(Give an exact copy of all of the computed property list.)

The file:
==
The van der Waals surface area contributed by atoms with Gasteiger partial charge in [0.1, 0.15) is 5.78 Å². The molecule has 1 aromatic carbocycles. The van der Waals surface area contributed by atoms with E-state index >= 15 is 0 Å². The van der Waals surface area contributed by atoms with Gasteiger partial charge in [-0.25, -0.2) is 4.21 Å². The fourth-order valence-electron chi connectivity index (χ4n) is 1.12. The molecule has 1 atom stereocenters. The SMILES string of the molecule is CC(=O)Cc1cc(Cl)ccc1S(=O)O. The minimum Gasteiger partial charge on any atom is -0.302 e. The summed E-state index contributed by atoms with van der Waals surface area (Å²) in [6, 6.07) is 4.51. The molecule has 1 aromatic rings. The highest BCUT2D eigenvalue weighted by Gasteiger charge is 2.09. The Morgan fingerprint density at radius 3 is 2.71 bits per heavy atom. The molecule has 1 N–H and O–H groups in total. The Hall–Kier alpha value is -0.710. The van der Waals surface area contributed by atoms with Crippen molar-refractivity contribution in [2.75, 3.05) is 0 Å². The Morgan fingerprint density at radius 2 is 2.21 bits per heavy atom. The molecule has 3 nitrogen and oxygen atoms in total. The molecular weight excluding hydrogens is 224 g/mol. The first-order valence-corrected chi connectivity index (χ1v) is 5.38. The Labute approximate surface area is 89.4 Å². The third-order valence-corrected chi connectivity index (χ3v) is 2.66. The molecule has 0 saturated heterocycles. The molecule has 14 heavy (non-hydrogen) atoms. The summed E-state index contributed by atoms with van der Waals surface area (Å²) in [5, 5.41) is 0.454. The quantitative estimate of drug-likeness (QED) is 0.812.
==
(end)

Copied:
The van der Waals surface area contributed by atoms with Gasteiger partial charge in [0.1, 0.15) is 5.78 Å². The molecule has 1 aromatic carbocycles. The van der Waals surface area contributed by atoms with E-state index >= 15 is 0 Å². The van der Waals surface area contributed by atoms with Gasteiger partial charge in [-0.25, -0.2) is 4.21 Å². The fourth-order valence-electron chi connectivity index (χ4n) is 1.12. The molecule has 1 atom stereocenters. The SMILES string of the molecule is CC(=O)Cc1cc(Cl)ccc1S(=O)O. The minimum Gasteiger partial charge on any atom is -0.302 e. The summed E-state index contributed by atoms with van der Waals surface area (Å²) in [6, 6.07) is 4.51. The molecule has 1 aromatic rings. The highest BCUT2D eigenvalue weighted by Gasteiger charge is 2.09. The Morgan fingerprint density at radius 3 is 2.71 bits per heavy atom. The molecule has 1 N–H and O–H groups in total. The Hall–Kier alpha value is -0.710. The van der Waals surface area contributed by atoms with Crippen molar-refractivity contribution in [2.75, 3.05) is 0 Å². The Morgan fingerprint density at radius 2 is 2.21 bits per heavy atom. The molecule has 3 nitrogen and oxygen atoms in total. The molecular weight excluding hydrogens is 224 g/mol. The first-order valence-corrected chi connectivity index (χ1v) is 5.38. The Labute approximate surface area is 89.4 Å². The third-order valence-corrected chi connectivity index (χ3v) is 2.66. The molecule has 0 saturated heterocycles. The molecule has 14 heavy (non-hydrogen) atoms. The summed E-state index contributed by atoms with van der Waals surface area (Å²) in [5, 5.41) is 0.454. The quantitative estimate of drug-likeness (QED) is 0.812.